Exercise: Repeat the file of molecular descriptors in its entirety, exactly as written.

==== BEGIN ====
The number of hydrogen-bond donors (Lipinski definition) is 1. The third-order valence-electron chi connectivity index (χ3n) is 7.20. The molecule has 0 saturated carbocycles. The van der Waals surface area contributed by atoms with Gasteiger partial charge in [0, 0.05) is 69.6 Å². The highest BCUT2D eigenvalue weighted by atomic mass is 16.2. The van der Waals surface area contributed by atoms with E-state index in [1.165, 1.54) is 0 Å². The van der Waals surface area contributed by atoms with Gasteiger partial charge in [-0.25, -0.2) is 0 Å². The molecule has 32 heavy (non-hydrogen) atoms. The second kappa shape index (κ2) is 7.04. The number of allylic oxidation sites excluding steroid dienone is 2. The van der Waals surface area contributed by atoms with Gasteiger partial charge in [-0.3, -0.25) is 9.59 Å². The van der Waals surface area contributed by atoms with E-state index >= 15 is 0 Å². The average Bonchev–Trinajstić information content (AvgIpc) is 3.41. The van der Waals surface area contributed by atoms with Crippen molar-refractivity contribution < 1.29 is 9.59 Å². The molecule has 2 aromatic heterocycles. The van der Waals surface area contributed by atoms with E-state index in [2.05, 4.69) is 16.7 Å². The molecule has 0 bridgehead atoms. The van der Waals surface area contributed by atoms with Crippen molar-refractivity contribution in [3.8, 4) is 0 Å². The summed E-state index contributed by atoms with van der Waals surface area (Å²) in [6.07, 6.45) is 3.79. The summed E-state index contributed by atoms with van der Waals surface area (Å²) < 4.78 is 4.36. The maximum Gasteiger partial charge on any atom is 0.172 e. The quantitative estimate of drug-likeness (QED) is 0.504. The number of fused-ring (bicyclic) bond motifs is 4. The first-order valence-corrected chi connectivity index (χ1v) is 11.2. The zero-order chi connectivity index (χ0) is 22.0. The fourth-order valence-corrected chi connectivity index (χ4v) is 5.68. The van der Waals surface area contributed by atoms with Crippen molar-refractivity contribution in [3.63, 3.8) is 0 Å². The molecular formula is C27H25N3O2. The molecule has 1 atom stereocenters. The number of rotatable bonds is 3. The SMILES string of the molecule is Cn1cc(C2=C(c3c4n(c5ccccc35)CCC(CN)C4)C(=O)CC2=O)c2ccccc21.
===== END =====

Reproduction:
The number of hydrogen-bond donors (Lipinski definition) is 1. The third-order valence-electron chi connectivity index (χ3n) is 7.20. The molecule has 0 saturated carbocycles. The van der Waals surface area contributed by atoms with Gasteiger partial charge in [0, 0.05) is 69.6 Å². The highest BCUT2D eigenvalue weighted by atomic mass is 16.2. The van der Waals surface area contributed by atoms with E-state index in [1.165, 1.54) is 0 Å². The van der Waals surface area contributed by atoms with Gasteiger partial charge in [-0.25, -0.2) is 0 Å². The molecule has 32 heavy (non-hydrogen) atoms. The second kappa shape index (κ2) is 7.04. The number of allylic oxidation sites excluding steroid dienone is 2. The van der Waals surface area contributed by atoms with Gasteiger partial charge in [-0.3, -0.25) is 9.59 Å². The van der Waals surface area contributed by atoms with E-state index >= 15 is 0 Å². The average Bonchev–Trinajstić information content (AvgIpc) is 3.41. The van der Waals surface area contributed by atoms with Crippen molar-refractivity contribution < 1.29 is 9.59 Å². The molecule has 2 aromatic heterocycles. The van der Waals surface area contributed by atoms with E-state index in [2.05, 4.69) is 16.7 Å². The molecule has 0 bridgehead atoms. The van der Waals surface area contributed by atoms with Crippen molar-refractivity contribution in [3.8, 4) is 0 Å². The summed E-state index contributed by atoms with van der Waals surface area (Å²) in [6.07, 6.45) is 3.79. The summed E-state index contributed by atoms with van der Waals surface area (Å²) < 4.78 is 4.36. The maximum Gasteiger partial charge on any atom is 0.172 e. The quantitative estimate of drug-likeness (QED) is 0.504. The number of fused-ring (bicyclic) bond motifs is 4. The first-order valence-corrected chi connectivity index (χ1v) is 11.2. The zero-order chi connectivity index (χ0) is 22.0. The fourth-order valence-corrected chi connectivity index (χ4v) is 5.68. The van der Waals surface area contributed by atoms with Crippen molar-refractivity contribution in [3.63, 3.8) is 0 Å². The molecular formula is C27H25N3O2. The molecule has 1 atom stereocenters. The number of rotatable bonds is 3. The SMILES string of the molecule is Cn1cc(C2=C(c3c4n(c5ccccc35)CCC(CN)C4)C(=O)CC2=O)c2ccccc21.